Sean’s education was overseen by his mother, Elaine, who dedicated herself to homeschooling him and his sister, Kristen. He fondly remembers first accepting Christ in prayer with his mom at the age of five. His mom’s loving, immersive approach to learning brought their studies to life.

Tragically, Sean’s father, John, succumbed to a rare brain disease when he was just 12. Not long after, his beloved mother received a devastating diagnosis— bone cancer. Despite her health battle, her unwavering focus was on her children’s future. She wisely established a living trust for their education and beyond. She also arranged for a trusted couple from their church, Bruce and Cathi, who were empty nesters, to serve as guardians for Sean and his sister upon her passing.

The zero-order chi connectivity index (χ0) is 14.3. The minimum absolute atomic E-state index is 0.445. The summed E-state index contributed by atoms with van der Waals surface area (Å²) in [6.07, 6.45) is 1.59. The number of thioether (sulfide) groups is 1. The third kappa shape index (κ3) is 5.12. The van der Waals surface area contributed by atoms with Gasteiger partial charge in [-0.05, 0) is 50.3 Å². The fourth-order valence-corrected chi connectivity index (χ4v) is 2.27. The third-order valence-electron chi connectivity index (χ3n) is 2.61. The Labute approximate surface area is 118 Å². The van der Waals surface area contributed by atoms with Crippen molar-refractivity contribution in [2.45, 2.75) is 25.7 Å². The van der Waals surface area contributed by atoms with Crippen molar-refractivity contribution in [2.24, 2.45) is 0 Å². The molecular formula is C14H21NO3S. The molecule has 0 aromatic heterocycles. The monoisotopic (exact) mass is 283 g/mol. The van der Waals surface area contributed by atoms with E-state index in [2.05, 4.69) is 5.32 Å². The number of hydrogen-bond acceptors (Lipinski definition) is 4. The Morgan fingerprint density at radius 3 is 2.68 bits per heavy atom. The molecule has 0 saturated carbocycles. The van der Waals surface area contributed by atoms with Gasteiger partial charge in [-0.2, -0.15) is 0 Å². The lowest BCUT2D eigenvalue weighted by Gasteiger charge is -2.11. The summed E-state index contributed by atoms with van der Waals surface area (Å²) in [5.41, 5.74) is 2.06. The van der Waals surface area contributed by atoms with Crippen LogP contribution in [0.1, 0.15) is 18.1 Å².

Sean said his mother chose to anchor his faith, even as the situation seemed dire. “Sean, when or if I die. I know you’re going to be sad,” she said. “But don't sorrow like those who have no hope because we’ll see each other again when Jesus comes.”

Just a few weeks later, Sean’s mother died. At 15, he found himself grappling with profound loss, having lost both parents within a short span of just over two years.

Sean and his sister moved in with their loving guardians, Bruce and Cathi. He continued to struggle emotionally, but he kept his faith and spent time reading his father’s small, worn Bible. He completed his high school education at an academy in Utah and even took a few college courses. Sean’s extended family and friends continued to pray for him throughout this time.

Among those supportive figures was his late father’s older brother, Farrel Brizendine, who had retired with his wife Bobbi in Calistoga, California. Recognizing Sean’s need for family and support, Farrel urged him to consider attending PUC, which is just 20 minutes away. Though initially unsure, Sean applied, was accepted, and began his freshman year in 2005.